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Unique Towra Point


Towra Point, part of the Kurnell Peninsula, is located only 16 kilometres south of the Sydney CBD. Kurnell was an island one million years ago. The fresh water Cooks/Georges River System that emptied into Bate Bay separated it from the then mainland. When the sea level was stabilising, a tombolo (sand spit) was laid down over sedimentary deposits from the old rivers and linked Kurnell to Cronulla. Towra Point is the Holocene mud and sand delta that built up between the ancient Cooks and Georges Rivers before they changed their course some 10,000 years ago.
Aerial view of Towra Point. Kurnell Village and Caltex are in the background, sandmining can be seen to the right. (Photo: Sutherland Shire Environment Centre)
As Towra Point was formed, sedimentary deposits from the ancient rivers covered the rich peat substrate. This produced a unique and delicate foundation for the establishment of the largest and most accessible extent of mangroves and saltmarsh areas in the Sydney region. About 50 per cent of the remaining mangroves and most of the saltmarshes within Sydney are to be found here in the Towra region of Botany Bay. Tidal currents, dredging and port works, together with waves from ocean swells and winds across Botany Bay and Woolooware Bay, today influence the shape of the 600 hectare Towra Point which has become a major breeding, feeding and roosting site for many threatened bird species.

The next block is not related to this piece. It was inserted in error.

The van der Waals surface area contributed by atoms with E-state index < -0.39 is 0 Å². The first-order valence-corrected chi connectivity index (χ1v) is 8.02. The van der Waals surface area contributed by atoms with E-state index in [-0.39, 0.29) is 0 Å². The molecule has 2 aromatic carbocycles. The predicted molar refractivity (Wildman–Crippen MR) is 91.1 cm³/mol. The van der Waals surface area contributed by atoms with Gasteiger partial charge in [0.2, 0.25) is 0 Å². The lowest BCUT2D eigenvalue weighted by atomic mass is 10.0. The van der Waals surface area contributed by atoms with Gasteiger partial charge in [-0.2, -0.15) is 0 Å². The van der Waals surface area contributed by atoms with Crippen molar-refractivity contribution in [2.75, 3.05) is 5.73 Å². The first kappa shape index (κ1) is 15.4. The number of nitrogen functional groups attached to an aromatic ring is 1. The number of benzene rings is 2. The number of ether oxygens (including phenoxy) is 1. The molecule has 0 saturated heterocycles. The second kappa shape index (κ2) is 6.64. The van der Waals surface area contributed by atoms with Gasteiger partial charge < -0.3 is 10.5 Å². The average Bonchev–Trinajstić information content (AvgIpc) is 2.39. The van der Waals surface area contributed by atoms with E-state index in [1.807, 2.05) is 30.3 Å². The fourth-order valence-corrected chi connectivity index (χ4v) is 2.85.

View from the end of the causeway looking into Towra wetlands, 2000.
Recognition of the threatened ecological biodiversity of Towra Point came in 1974 when Australia signed the International Convention for the protection of Wetlands of International Significance. In 1975, the Federal Government acquired 281.7 hectares of land at Towra for conservation as a nature reserve, which has since been extended to 410 hectares.  It was the first Nature Reserve to be established by the Federal Government in Australia. When the Commonwealth/State Land Exchange Agreement was signed in 1979, Towra Point wetlands reserve was transferred from the Federal Government to the State Government.

Approximately 200 bird species have been recorded in the Towra Point Reserve. The flora is the last remnant of the type of vegetation that would have dominated the Botany Bay area. Nearly 300 plant species have been identified. The conservation significance of the wetland complexwith its diversity of habitats ranging from littoral forest, tidal wetlands, seagrasses, mangroves, saltmarshes, sandspits, bars, mudflats, dunes and beaches, occupying approximately 400 hectaresis recognised by Local, State and Federal governments. The fact that this primordial remnant endures within the Sydney area is extraordinary.
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